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rfc:rfc2143

Network Working Group B. Elliston Request for Comments: 2143 Compucat Research Category: Experimental May 1997

     Encapsulating IP with the Small Computer System Interface

Status of this Memo

 This memo defines an Experimental Protocol for the Internet
 community.  This memo does not specify an Internet standard of any
 kind.  Discussion and suggestions for improvement are requested.
 Distribution of this memo is unlimited.

Table of Contents

 1.   Introduction . . . . . . . . . . . . . . . . . . . . . . .  1
 2.   Brief background to the Small Computer System Interface  .  2
 3.   Link Encapsulation . . . . . . . . . . . . . . . . . . . .  3
 4.   An Address Resolution Protocol . . . . . . . . . . . . . .  4
 5.   Scalability  . . . . . . . . . . . . . . . . . . . . . . .  4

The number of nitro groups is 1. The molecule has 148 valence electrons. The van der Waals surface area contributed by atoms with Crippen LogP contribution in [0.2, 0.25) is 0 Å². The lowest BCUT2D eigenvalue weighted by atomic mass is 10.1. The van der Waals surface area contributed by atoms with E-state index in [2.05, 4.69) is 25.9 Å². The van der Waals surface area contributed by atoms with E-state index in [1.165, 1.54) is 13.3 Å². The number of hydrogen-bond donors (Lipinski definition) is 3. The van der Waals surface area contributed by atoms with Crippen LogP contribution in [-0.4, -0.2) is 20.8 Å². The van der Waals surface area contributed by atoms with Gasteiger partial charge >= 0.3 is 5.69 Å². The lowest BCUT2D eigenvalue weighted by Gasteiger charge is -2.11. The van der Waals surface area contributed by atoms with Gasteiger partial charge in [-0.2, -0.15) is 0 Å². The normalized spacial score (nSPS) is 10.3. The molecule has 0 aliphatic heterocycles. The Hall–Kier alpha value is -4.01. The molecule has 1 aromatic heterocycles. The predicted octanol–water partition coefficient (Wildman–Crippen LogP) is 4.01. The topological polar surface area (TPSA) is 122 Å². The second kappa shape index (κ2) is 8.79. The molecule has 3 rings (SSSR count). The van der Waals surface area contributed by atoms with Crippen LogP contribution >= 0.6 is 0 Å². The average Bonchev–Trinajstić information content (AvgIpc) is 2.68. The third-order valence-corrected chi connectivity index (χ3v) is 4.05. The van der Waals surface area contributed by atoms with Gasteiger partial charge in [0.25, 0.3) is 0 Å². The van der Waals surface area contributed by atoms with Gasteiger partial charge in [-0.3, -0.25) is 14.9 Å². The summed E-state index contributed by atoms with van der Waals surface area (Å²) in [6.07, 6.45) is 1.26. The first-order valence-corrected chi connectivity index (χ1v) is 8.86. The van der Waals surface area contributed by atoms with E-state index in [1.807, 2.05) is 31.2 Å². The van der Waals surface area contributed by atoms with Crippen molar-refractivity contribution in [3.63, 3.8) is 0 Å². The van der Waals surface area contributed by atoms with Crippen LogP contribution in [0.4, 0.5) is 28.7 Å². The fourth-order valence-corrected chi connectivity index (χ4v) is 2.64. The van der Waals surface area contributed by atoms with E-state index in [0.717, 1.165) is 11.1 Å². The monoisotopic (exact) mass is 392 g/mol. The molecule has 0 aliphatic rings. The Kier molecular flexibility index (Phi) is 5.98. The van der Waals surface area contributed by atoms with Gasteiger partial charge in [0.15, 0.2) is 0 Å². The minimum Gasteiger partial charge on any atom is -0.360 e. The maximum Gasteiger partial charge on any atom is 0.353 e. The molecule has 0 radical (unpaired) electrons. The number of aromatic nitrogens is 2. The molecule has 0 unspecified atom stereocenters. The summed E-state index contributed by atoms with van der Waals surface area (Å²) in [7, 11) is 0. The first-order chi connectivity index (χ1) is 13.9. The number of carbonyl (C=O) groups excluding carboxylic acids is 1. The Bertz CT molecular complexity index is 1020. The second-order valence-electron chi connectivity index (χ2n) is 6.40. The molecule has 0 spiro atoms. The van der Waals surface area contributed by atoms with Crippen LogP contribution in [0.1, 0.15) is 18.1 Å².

6.   Possible applications  . . . . . . . . . . . . . . . . . .  5
 7.   Security considerations  . . . . . . . . . . . . . . . . .  5
 8.   References . . . . . . . . . . . . . . . . . . . . . . . .  5
 9.   Author's Address . . . . . . . . . . . . . . . . . . . . .  5

1. Introduction

 As the capacity of local area networks increases to meet the demands
 of high volume application data, there is a class of network
 intensive problems which may be applied to small clusters of
 workstations with high bandwidth interconnection.
 A general observation of networks is that the bit rate of the data
 path typically decreases as the distance between hosts increases.  It
 is common to see regional networks connected at a rate of 64Kbps and
 office networks connected at 100Mbps, but the inverse is far less
 common.
 The same is true of peripheral and memory interconnection.  Memory
 close to a CPU's core may run at speeds equivalent to a gigabit
 network.  More importantly, devices such as disks may connect a
 number of metres away from its host at speeds well in excess of
 current local area network capacity.